The Ultimate Test of The Sales Pro: Helping Buyers To Buy
Getting buyers to part with there money is more difficult than at any time in over a decade. In the era of slashed budgets, scrapped and stalled projects, salespeople feel almost helpless. Their role has changed.
Today’s successful salespeople don’t just have to sell their solutions, first they must generate demand for them, change the buyer’s priorities and influence the allocation of budgets. All that is hard work, but it is essential to putting the buying back into selling, so to speak. To labour the point – it is harder than impressing the X Factor judges, completing the Times Crossword, or writing a best selling novel.
Getting the purchase order is no longer a relatively simple a matter of ensuring that your business is chosen over a competing supplier. It goes much deeper than that. After all the competition is not another vendor, but another project, or priority in the buying organisation. The decision to chose another supplier is not the greatest threat we as sellers face, rather it is a decision to do nothing.
We all know that projects don’t stall because the buyer cannot select a vendor, but because he, or she cannot justify the purchase decision either to themselves, or their colleagues. We also know that, with many projects competing for scarce internal resources, sellers are more like to the new form of competition – a competing project, the decision to do it in-house, and so on.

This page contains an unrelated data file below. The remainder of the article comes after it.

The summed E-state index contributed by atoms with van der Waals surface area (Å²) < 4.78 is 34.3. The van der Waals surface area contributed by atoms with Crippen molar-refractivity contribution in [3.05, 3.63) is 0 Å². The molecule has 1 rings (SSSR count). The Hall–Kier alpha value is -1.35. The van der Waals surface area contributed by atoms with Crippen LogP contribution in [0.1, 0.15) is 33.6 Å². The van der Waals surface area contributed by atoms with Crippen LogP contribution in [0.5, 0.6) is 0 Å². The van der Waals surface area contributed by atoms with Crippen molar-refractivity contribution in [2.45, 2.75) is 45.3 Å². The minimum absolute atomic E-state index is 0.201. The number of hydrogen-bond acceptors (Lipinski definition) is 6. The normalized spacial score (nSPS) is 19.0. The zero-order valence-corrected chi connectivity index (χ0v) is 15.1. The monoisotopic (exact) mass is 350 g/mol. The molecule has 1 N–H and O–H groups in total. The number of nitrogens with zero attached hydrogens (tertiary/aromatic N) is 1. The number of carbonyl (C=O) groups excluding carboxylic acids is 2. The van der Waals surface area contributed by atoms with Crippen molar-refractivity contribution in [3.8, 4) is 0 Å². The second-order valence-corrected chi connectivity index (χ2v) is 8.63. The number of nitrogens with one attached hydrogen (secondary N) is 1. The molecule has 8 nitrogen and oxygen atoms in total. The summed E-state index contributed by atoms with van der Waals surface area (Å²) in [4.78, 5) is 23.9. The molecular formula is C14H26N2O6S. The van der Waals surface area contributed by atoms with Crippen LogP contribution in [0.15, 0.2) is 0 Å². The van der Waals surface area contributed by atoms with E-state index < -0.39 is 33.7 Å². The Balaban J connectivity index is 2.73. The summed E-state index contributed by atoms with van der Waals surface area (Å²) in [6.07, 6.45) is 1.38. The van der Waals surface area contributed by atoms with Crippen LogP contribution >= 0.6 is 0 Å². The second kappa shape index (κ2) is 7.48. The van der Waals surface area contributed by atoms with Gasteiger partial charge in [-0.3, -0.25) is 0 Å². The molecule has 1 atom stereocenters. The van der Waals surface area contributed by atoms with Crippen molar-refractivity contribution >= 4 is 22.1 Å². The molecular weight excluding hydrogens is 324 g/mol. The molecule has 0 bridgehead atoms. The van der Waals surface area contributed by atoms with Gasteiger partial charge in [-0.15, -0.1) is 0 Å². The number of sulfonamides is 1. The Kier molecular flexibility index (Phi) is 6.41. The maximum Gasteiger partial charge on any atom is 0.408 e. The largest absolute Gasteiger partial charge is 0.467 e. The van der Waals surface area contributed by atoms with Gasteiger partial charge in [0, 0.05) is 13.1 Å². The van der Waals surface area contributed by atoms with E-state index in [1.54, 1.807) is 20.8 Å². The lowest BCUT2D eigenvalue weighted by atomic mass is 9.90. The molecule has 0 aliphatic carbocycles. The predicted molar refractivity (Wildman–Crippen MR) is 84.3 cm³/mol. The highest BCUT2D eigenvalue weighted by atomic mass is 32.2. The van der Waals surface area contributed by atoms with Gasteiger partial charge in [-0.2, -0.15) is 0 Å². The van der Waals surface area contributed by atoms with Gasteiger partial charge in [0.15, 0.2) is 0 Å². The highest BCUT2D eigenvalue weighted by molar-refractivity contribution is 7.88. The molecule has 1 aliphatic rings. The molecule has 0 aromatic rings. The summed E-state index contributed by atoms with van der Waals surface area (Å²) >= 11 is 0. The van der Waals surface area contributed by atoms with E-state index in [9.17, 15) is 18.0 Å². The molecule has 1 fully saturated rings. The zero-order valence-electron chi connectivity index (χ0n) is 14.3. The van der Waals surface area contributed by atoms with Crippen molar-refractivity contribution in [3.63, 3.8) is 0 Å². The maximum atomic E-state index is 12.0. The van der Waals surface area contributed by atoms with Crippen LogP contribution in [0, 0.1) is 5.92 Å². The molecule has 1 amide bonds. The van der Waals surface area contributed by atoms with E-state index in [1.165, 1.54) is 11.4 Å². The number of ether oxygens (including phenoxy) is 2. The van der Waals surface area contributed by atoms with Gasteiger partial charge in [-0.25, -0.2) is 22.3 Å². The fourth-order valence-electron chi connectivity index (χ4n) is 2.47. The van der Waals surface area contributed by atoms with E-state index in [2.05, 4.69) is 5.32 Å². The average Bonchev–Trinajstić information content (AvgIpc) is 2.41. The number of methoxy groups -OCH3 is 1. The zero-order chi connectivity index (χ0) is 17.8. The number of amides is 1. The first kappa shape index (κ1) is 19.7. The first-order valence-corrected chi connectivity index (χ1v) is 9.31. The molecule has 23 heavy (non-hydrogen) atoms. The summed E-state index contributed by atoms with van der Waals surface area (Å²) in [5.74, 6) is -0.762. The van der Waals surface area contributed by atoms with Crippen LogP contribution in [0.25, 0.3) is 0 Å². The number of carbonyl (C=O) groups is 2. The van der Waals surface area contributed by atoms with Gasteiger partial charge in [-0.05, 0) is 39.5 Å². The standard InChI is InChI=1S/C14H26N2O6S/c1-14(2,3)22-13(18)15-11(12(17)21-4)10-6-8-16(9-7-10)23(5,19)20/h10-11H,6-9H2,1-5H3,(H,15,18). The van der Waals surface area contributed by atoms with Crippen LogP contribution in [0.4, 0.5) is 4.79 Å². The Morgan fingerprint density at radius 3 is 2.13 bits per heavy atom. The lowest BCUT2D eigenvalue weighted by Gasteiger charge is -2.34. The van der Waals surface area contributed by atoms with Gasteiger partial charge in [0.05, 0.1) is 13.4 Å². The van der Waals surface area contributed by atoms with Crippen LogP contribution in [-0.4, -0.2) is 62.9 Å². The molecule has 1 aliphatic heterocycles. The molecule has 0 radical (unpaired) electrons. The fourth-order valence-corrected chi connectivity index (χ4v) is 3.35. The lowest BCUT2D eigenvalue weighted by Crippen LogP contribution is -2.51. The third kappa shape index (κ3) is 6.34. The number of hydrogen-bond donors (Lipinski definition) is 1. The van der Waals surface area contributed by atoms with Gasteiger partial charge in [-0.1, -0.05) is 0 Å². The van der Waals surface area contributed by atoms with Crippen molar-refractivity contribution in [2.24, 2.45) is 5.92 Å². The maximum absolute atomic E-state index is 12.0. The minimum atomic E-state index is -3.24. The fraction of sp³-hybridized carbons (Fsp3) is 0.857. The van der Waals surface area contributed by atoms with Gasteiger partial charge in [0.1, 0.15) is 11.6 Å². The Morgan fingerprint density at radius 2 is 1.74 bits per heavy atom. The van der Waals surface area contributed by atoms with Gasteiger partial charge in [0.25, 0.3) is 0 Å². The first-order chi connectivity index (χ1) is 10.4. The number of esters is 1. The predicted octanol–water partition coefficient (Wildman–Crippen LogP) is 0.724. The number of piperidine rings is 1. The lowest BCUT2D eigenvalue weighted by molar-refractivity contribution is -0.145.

Even if the salesperson can convince the manager to buy, his, or her work is only beginning. That is because most managers don’t have the authority to make purchases other than small ones. To get approval is going to require the buy-in from their colleagues, the completion of a number of steps in a buying process and most important of all the preparation of some form of business case. Only then can they confidently expect the purchase to be sanctioned.
While these challenges are outside the remit of traditional sales techniques, they are not outside the control of the true sales pro. Here is the good news – sellers can help buyers to buy. Indeed, they must – it is the new basis for success in selling.
Now ‘helping the buyer to buy’ may sound soft, compared to pitching, persuading and closing for example. However, the reality couldn’t be more different. Not only is it 10 times harder, but it also 10 times more effective.
Buyers are typically weary of salespeople that want to help them. They are increasingly keeping sellers at arms length, it is only the very special salesperson that gets an opportunity to help the buyer. He, or she is likely to be seen more as an expert, a peer and a trusted advisor – titles conferred on only a minority of salespeople.
What is the focus of these cherished salespeople, whose focus is not on selling, but on helping the buyer to buy? Well, they focus on facilitating the buying decision by helping the buyer to:
- Build a compelling business case for the purchase (i.e. the costs, benefits and risks equation)
- Successfully navigate the steps required to command resources that would otherwise go to competing projects (i.e. buying process).
- Get the buy-in required from managers in other departments, and even at board level.